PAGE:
Tenra Bansho Zero is a tabletop RPG – what Japan uses to differentiate from you know, Final Fantasy and stuff. After what has apparently been a long struggle, it is soon to be published in full English language format. English site here; Japanese site here.
While I heard of this effort in passing, I didn’t know the status of the project until a few days ago. I have owned the Japanese book for quite some time, largely because it has, and I kid you not, incredible artwork that is a real joy for me as a fan of Japanese culture.
The game system includes – and really this is not doing it justice, but I can’t just divulge the whole book, it’s someone else’s copyright – soul gem enhanced samurai and ninja, 14 year old kids piloting mecha patterned to look like Japanese yoroi armor (and named after it), partial cyborgs using machine parts to replace what they have lost in battle, wooden puppets brought to life as hyper-beautiful maidens, mystics, Buddhist priests, Shinto priests controlling the seemingly alien technology at work in this strange and warring world, and a scenario that holds that war has torn the land apart over the last four centuries (Sengoku Jidai x4!).
So, yes, that’s the best short description I can give. It combines a lot of stuff.
The system well.. they boast of it as the “world’s fastest” for a tabletop RPG. It follows the “use lots of dice,” “roll against X difficulty,” and get “successes” to perform actions, type of system. In that sense, there’s similarities to certain Western games. However, the system is heavily geared towards the storytelling aspect, and not that Western games aren’t, but here it’s really focused on well, things like sukiyaki westerns, anime like Burst Angel (JP name: Bakuretsu Tenshi; the translation is literal and accurate), which I’ve seen, and translated a bit of manga for… but the game has a bit of a catch.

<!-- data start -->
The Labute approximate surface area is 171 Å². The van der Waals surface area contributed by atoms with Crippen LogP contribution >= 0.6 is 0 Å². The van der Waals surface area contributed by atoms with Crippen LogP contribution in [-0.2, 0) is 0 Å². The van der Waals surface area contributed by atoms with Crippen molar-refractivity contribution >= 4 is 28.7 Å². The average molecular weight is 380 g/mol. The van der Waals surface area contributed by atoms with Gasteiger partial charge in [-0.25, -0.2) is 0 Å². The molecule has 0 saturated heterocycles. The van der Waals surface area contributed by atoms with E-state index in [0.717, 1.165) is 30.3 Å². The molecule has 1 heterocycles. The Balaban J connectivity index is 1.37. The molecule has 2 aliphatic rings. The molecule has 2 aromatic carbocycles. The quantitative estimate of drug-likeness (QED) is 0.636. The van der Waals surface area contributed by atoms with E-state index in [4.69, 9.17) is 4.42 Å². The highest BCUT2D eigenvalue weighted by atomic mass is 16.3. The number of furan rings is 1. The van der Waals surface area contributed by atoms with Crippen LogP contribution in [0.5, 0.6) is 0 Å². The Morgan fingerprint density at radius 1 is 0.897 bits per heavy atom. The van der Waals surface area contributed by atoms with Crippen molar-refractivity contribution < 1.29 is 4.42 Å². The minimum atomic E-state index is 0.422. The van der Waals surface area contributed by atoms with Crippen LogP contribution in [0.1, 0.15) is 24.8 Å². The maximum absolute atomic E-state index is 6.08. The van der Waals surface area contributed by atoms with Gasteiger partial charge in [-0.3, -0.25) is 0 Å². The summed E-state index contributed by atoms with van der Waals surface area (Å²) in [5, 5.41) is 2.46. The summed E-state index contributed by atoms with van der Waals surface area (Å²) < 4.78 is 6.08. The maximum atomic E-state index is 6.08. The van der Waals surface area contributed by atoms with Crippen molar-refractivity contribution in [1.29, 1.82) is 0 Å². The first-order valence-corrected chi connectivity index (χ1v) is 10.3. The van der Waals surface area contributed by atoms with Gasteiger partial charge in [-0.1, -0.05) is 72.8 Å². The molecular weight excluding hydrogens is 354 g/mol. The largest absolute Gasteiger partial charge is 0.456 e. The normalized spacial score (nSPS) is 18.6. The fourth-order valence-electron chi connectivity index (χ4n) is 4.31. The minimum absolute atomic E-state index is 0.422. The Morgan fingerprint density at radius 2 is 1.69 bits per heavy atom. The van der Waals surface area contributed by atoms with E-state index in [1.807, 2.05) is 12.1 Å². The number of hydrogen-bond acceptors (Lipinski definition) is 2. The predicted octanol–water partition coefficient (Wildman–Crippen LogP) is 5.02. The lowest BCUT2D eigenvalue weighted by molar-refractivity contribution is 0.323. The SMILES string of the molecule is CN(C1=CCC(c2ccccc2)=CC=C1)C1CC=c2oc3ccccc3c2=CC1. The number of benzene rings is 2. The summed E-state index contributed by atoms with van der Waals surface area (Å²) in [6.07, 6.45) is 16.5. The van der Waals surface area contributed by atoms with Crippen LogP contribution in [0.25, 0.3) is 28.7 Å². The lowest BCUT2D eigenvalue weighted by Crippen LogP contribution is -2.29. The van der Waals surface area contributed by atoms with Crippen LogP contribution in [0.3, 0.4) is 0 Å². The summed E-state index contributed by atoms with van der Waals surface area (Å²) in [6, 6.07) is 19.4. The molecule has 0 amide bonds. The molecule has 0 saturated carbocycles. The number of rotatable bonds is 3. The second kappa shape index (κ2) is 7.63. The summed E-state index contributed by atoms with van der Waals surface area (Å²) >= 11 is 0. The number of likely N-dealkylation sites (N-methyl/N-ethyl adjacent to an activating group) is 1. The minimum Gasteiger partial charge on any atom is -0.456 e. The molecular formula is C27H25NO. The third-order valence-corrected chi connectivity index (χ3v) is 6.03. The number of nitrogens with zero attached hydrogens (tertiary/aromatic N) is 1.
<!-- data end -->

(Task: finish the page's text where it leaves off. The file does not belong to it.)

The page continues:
Essentially, the human soul is treated like a bottle. Once this bottle fills up with a certain amount of karma, the weight of the sins of mankind snuffs out the remaining humanity of the spirit and the person becomes an “ashura,” essentially a demon in human flesh. It’s a lot like vampires in “Vampire: The Masquerade” losing their Humanity. There’s no more role-playing to be had with such a character. And, since karma is built up in the process of making a character a badder dude (or damsel), it is a check on having a super-powered character (even more than the aggressive system allows, that is).
More to the point, it is also used to keep the focus on the “destiny” of a character. Essentially, this is the “I’m not dying until I’ve avenged my father” type of stuff. This fate business can actually provide in-game bonuses when doing things aligned with one’s destiny, but hey, it’s really just keeping the focus on the story. And that’s fine.
I haven’t looked into it to this degree, because in my circle of friends, “systems” lost their meaning for non-computerized role playing games ages ago, but it probably pushes the view that it’s more fitting for some people to go down in a blaze of glory fulfilling some goal of theirs than surviving only to snap under the weight of everything that was done in pursuit of that goal.
That, or the old warrior finds some forgotten farm to live out his days on, preferably with a nice girl. Either way, humanity can only be stretched so far.
I hope I’ve represented, in about 600 words, the potential that this game has. Of course, I remind that there’s some incredible artwork and creativity involved. I have wished the English team the best of luck and sincerely hope for their success. – J